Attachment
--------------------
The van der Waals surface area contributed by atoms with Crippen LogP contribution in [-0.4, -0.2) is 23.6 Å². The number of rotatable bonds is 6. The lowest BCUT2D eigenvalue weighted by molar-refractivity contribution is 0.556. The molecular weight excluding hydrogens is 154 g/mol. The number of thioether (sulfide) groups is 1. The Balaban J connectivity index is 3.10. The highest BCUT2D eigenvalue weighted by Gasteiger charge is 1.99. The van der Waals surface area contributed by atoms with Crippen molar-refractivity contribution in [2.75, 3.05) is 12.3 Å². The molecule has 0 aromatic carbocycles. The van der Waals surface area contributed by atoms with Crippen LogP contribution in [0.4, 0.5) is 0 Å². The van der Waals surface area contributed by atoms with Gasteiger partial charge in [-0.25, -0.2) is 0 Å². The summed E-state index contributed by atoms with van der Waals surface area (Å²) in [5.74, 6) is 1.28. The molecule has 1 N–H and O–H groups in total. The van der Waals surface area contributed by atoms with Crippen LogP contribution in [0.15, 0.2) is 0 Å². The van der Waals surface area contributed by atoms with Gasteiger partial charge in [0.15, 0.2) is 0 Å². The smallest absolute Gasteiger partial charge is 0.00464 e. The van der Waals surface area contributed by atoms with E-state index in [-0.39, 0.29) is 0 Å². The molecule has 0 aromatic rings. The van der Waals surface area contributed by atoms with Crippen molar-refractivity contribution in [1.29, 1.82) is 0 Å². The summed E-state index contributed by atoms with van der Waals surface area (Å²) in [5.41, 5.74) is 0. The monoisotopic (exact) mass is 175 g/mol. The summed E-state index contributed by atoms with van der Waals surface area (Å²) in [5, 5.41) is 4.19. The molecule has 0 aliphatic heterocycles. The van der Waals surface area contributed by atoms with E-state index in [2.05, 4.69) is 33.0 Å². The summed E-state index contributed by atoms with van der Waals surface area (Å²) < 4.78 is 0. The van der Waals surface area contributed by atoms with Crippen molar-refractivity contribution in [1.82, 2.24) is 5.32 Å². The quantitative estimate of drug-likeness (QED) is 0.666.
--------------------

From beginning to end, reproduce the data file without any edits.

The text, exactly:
The van der Waals surface area contributed by atoms with Crippen LogP contribution in [-0.4, -0.2) is 23.6 Å². The number of rotatable bonds is 6. The lowest BCUT2D eigenvalue weighted by molar-refractivity contribution is 0.556. The molecular weight excluding hydrogens is 154 g/mol. The number of thioether (sulfide) groups is 1. The Balaban J connectivity index is 3.10. The highest BCUT2D eigenvalue weighted by Gasteiger charge is 1.99. The van der Waals surface area contributed by atoms with Crippen molar-refractivity contribution in [2.75, 3.05) is 12.3 Å². The molecule has 0 aromatic carbocycles. The van der Waals surface area contributed by atoms with Crippen LogP contribution in [0.4, 0.5) is 0 Å². The van der Waals surface area contributed by atoms with Gasteiger partial charge in [-0.25, -0.2) is 0 Å². The summed E-state index contributed by atoms with van der Waals surface area (Å²) in [5.74, 6) is 1.28. The molecule has 1 N–H and O–H groups in total. The van der Waals surface area contributed by atoms with Crippen LogP contribution in [0.15, 0.2) is 0 Å². The van der Waals surface area contributed by atoms with Gasteiger partial charge in [0.15, 0.2) is 0 Å². The smallest absolute Gasteiger partial charge is 0.00464 e. The van der Waals surface area contributed by atoms with E-state index in [-0.39, 0.29) is 0 Å². The molecule has 0 aromatic rings. The van der Waals surface area contributed by atoms with Crippen molar-refractivity contribution in [1.29, 1.82) is 0 Å². The summed E-state index contributed by atoms with van der Waals surface area (Å²) in [5.41, 5.74) is 0. The monoisotopic (exact) mass is 175 g/mol. The summed E-state index contributed by atoms with van der Waals surface area (Å²) in [5, 5.41) is 4.19. The molecule has 0 aliphatic heterocycles. The van der Waals surface area contributed by atoms with E-state index in [2.05, 4.69) is 33.0 Å². The summed E-state index contributed by atoms with van der Waals surface area (Å²) < 4.78 is 0. The van der Waals surface area contributed by atoms with Crippen molar-refractivity contribution in [1.82, 2.24) is 5.32 Å². The quantitative estimate of drug-likeness (QED) is 0.666.